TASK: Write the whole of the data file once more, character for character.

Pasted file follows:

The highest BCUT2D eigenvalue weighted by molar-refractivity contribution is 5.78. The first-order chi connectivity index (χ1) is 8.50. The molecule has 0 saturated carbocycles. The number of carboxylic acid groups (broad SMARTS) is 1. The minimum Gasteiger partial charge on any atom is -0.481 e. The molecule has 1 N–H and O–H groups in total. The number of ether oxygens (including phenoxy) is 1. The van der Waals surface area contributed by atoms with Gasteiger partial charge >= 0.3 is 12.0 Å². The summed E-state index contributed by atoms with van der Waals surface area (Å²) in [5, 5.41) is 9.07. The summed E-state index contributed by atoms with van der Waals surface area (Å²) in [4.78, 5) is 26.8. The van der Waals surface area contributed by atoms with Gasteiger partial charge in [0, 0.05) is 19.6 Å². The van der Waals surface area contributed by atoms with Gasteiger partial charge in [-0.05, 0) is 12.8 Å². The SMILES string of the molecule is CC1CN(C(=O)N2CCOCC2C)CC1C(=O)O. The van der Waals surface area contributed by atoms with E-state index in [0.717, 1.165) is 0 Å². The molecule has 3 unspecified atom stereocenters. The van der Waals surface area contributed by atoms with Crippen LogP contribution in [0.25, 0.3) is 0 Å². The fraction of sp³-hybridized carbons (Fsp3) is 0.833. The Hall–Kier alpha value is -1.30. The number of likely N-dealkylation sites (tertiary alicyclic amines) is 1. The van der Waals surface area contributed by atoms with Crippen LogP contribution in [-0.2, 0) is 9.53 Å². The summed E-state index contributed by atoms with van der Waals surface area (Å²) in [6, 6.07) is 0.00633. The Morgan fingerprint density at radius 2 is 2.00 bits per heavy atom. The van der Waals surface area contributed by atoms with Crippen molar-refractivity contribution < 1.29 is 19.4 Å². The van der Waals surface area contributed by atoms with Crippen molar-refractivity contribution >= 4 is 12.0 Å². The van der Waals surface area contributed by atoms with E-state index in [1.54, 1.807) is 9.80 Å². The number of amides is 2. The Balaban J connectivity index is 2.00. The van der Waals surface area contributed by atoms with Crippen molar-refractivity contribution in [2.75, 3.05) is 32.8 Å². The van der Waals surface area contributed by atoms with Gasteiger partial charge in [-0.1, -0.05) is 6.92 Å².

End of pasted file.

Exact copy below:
The highest BCUT2D eigenvalue weighted by molar-refractivity contribution is 5.78. The first-order chi connectivity index (χ1) is 8.50. The molecule has 0 saturated carbocycles. The number of carboxylic acid groups (broad SMARTS) is 1. The minimum Gasteiger partial charge on any atom is -0.481 e. The molecule has 1 N–H and O–H groups in total. The number of ether oxygens (including phenoxy) is 1. The van der Waals surface area contributed by atoms with Gasteiger partial charge >= 0.3 is 12.0 Å². The summed E-state index contributed by atoms with van der Waals surface area (Å²) in [5, 5.41) is 9.07. The summed E-state index contributed by atoms with van der Waals surface area (Å²) in [4.78, 5) is 26.8. The van der Waals surface area contributed by atoms with Gasteiger partial charge in [0, 0.05) is 19.6 Å². The van der Waals surface area contributed by atoms with Gasteiger partial charge in [-0.05, 0) is 12.8 Å². The SMILES string of the molecule is CC1CN(C(=O)N2CCOCC2C)CC1C(=O)O. The van der Waals surface area contributed by atoms with E-state index in [0.717, 1.165) is 0 Å². The molecule has 3 unspecified atom stereocenters. The van der Waals surface area contributed by atoms with Crippen LogP contribution in [0.25, 0.3) is 0 Å². The fraction of sp³-hybridized carbons (Fsp3) is 0.833. The Hall–Kier alpha value is -1.30. The number of likely N-dealkylation sites (tertiary alicyclic amines) is 1. The van der Waals surface area contributed by atoms with Crippen LogP contribution in [-0.2, 0) is 9.53 Å². The summed E-state index contributed by atoms with van der Waals surface area (Å²) in [6, 6.07) is 0.00633. The Morgan fingerprint density at radius 2 is 2.00 bits per heavy atom. The van der Waals surface area contributed by atoms with Crippen molar-refractivity contribution < 1.29 is 19.4 Å². The van der Waals surface area contributed by atoms with Crippen molar-refractivity contribution >= 4 is 12.0 Å². The van der Waals surface area contributed by atoms with E-state index in [1.54, 1.807) is 9.80 Å². The number of amides is 2. The Balaban J connectivity index is 2.00. The van der Waals surface area contributed by atoms with Crippen molar-refractivity contribution in [2.75, 3.05) is 32.8 Å². The van der Waals surface area contributed by atoms with Gasteiger partial charge in [-0.1, -0.05) is 6.92 Å².